I am trying to do the same but I understand my own limitations-time, organizations etc., so I feed dry kibble, Natures Variety Instinct, Duck Meal and Turkey which is expensive no doubt but I supplement with brown rice, veggies, olive oil, ground turkey or canned salmon and still am trying to get a perfect solution. I plan on also adding Kelp and a multi-vitamin (as suggested in the book) to cover my bases.


Keep in mind I am just beginning and I have Curly has colitis and/or gluten allergy and am still trying to figure what works best for him.


Ideally to spend an hour to make food for a month is awesome but I am not so organized.


What I am having a heck of a time finding out HOW MUCH to feed these guys.


I will interested in answers and actually came to the board to search for other threads before I saw this one...so thanks for the search suggestion.

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I also have an intense book, "Dr Pitcairns...."can't remember the full name, and it's really intense but highly recommended by others. I refer to the first one more.



Dr. Pitcairn's Complet Guide to Natural Health for Dogs & Cats :D I bought it a couple of months ago on the recommendation of Quinn's new holistic vet who studied with Pitcairn. Lots of info there. I'm using a similar diet to some of the ones he has in the book for Quinn's IBD. It's the premix Sojo's European Dog Food which is a variety of grains, then adding cooked meat and water. Quinn also gets probiotic drops and 5 supplements prescribed by the vet. No meds and he is doing amazing so far. :rolleyes:


What I am having a heck of a time finding out HOW MUCH to feed these guys.


Quinn has always been hard to put and keep weight on. He is eating double the meat Sojos says to use. He's filled out a bit but his energy level is now such that he is a maniac playing outside which keeps the weight down. But he's at least more solid than before the change to this diet and getting off all the meds.

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Are you looking for a home cooked diet? or just a home prepared diet, like raw? In southern California we have a raw food Co-Op which sell meat for a lot cheaper than you can find in the store. You might want to check around your area and see if there are others that feed raw and where they find cheap meats or if they have a co-op as well.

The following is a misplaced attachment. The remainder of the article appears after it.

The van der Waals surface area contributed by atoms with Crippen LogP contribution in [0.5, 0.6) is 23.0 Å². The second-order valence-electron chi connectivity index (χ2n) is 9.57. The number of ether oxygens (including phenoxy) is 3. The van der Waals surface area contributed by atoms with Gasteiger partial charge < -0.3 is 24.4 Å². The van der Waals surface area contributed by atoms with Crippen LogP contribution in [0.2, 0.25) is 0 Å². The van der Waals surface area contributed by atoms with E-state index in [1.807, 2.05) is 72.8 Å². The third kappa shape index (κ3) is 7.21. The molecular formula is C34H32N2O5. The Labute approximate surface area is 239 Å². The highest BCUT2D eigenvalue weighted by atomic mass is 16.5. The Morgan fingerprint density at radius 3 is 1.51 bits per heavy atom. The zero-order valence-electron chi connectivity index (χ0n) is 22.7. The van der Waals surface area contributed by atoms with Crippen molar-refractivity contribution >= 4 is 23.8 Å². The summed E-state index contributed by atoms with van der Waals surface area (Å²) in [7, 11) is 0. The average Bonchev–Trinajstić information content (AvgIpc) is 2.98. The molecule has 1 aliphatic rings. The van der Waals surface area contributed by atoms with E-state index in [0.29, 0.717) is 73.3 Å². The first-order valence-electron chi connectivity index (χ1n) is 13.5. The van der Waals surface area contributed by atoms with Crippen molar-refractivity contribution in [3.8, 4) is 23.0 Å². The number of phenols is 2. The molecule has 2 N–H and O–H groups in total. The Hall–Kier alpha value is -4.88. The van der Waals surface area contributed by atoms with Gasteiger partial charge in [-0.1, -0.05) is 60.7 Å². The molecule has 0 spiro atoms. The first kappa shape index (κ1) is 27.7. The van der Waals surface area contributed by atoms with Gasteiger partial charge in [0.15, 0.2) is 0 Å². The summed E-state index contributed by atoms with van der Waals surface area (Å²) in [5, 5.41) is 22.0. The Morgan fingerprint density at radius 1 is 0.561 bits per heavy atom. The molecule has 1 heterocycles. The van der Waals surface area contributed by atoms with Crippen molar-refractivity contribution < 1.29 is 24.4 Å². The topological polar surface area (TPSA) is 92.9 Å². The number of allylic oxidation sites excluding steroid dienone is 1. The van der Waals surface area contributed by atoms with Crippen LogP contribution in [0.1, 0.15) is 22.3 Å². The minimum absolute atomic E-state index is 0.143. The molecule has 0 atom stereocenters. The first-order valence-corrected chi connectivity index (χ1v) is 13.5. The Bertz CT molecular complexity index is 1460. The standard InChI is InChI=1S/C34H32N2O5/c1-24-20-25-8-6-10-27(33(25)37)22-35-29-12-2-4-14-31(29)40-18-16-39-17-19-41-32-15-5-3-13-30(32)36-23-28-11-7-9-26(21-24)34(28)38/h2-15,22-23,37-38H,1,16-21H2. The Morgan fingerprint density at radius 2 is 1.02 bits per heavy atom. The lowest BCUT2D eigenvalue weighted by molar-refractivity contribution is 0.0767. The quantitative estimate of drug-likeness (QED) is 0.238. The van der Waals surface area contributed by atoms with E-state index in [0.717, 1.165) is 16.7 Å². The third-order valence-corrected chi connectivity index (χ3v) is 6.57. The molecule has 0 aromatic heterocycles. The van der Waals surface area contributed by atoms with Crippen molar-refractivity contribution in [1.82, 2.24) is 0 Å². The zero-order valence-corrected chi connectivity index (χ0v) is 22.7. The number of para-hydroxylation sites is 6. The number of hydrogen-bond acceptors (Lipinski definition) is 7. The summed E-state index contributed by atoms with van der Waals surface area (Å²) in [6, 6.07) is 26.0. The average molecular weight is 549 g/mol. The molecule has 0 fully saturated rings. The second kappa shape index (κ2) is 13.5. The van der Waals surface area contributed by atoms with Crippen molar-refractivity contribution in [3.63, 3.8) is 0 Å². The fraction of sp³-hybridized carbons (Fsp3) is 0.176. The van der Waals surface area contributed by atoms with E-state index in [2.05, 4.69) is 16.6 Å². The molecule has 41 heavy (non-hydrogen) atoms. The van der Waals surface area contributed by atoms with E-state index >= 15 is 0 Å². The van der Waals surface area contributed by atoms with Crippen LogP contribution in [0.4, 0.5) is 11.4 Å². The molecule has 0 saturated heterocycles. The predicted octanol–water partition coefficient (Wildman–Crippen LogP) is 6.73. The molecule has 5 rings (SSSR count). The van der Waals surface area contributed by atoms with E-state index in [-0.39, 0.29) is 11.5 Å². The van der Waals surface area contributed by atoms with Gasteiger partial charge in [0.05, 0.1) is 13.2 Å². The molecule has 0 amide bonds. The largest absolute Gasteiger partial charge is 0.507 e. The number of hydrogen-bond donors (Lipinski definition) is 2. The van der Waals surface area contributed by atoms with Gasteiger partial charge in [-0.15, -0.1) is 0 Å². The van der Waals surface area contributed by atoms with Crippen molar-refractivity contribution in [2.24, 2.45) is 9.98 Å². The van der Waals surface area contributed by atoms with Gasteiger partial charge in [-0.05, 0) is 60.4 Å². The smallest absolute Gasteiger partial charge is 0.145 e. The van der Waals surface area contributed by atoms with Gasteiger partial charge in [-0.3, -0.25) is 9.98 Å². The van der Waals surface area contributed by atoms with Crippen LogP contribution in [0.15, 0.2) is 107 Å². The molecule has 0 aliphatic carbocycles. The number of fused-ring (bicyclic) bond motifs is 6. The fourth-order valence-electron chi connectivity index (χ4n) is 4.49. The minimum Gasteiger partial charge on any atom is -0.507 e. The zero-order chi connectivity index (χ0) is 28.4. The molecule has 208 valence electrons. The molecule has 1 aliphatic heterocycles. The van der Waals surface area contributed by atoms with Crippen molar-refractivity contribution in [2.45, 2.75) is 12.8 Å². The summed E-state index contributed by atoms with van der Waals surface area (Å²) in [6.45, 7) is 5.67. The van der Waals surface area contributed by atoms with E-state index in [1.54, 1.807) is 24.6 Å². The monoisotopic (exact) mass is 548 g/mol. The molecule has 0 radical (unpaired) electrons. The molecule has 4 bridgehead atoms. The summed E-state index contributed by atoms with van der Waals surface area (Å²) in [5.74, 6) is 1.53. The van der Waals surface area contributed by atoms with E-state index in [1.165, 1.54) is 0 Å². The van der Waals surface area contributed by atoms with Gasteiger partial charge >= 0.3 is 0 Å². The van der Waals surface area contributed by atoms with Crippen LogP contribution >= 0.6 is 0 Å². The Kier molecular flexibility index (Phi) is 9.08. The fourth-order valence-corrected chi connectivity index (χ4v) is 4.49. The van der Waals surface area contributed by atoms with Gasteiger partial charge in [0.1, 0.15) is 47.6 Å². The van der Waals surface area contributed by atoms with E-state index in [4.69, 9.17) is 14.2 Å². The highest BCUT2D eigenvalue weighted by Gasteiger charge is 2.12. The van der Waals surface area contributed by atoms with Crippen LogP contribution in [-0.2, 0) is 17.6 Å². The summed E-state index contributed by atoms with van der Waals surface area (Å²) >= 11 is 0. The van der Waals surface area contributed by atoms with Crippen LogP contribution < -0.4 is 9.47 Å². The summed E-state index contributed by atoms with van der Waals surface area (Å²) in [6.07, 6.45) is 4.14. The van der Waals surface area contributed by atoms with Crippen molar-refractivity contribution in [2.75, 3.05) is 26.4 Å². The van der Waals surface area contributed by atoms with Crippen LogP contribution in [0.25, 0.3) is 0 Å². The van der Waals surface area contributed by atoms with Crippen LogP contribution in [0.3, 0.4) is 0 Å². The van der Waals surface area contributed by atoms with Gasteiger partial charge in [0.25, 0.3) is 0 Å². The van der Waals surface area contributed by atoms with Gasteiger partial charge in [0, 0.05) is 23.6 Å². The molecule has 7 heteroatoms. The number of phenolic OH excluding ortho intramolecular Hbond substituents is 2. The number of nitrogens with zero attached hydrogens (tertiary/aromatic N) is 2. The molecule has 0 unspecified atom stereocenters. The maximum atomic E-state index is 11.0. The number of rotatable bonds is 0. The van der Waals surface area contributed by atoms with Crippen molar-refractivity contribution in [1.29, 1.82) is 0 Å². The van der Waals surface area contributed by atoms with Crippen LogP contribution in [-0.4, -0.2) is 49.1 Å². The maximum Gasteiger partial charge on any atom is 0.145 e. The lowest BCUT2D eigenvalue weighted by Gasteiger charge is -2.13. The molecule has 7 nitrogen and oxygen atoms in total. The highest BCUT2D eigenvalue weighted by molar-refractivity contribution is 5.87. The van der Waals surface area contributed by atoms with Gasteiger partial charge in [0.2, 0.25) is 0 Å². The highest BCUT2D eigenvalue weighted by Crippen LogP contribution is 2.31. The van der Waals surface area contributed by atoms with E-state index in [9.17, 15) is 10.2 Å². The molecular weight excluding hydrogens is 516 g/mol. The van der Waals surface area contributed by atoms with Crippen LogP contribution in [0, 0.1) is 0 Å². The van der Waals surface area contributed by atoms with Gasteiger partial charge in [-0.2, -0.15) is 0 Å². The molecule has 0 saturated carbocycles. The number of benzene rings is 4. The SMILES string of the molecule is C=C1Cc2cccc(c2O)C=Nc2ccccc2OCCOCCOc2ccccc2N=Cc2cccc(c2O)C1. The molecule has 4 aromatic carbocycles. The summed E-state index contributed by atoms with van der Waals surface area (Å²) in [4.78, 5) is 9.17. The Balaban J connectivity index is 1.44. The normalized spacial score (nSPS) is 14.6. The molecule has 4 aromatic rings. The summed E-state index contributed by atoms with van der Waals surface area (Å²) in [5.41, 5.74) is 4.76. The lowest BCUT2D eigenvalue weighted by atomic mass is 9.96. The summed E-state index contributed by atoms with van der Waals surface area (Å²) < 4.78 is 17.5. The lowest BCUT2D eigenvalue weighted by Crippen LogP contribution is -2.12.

Chesney eats about 3% of his body weight (at 42# he gets 1#-1.5# per day depending on activity levels) Most of his diet is made up of red meat. I find I can get away with feeding a little less of the red meat on meals (about .75-1# per day) because there are more calories in red meat than white meat. Then he gets organs, some duck (for the edible bone and variety), along with lamb, and turkey. I feed him little to no chicken because I don't find the nutritional value in it for him (but thats just my prefernce LOTS of people successfully feed chicken). If he starts getting more chicken than he should his coat starts to get dry and he starts to itch. He gets other meats when they are cheap and available, but thats basically it. I feed him for about $1/day and can store enough meat for the school semester (4 months) from the co-op in California when we are in Louisiana. I supplement him with Salmon Oil and Ultra Oil and if I am cooking with veggies or fruit he likes he gets pieces of that but I don't make it a point to add veggie mush. Just more work and it just goes right through him usually looking the same way it did when it went it :rolleyes:


Thats the basics of Chesney and Tucker (back in California) diets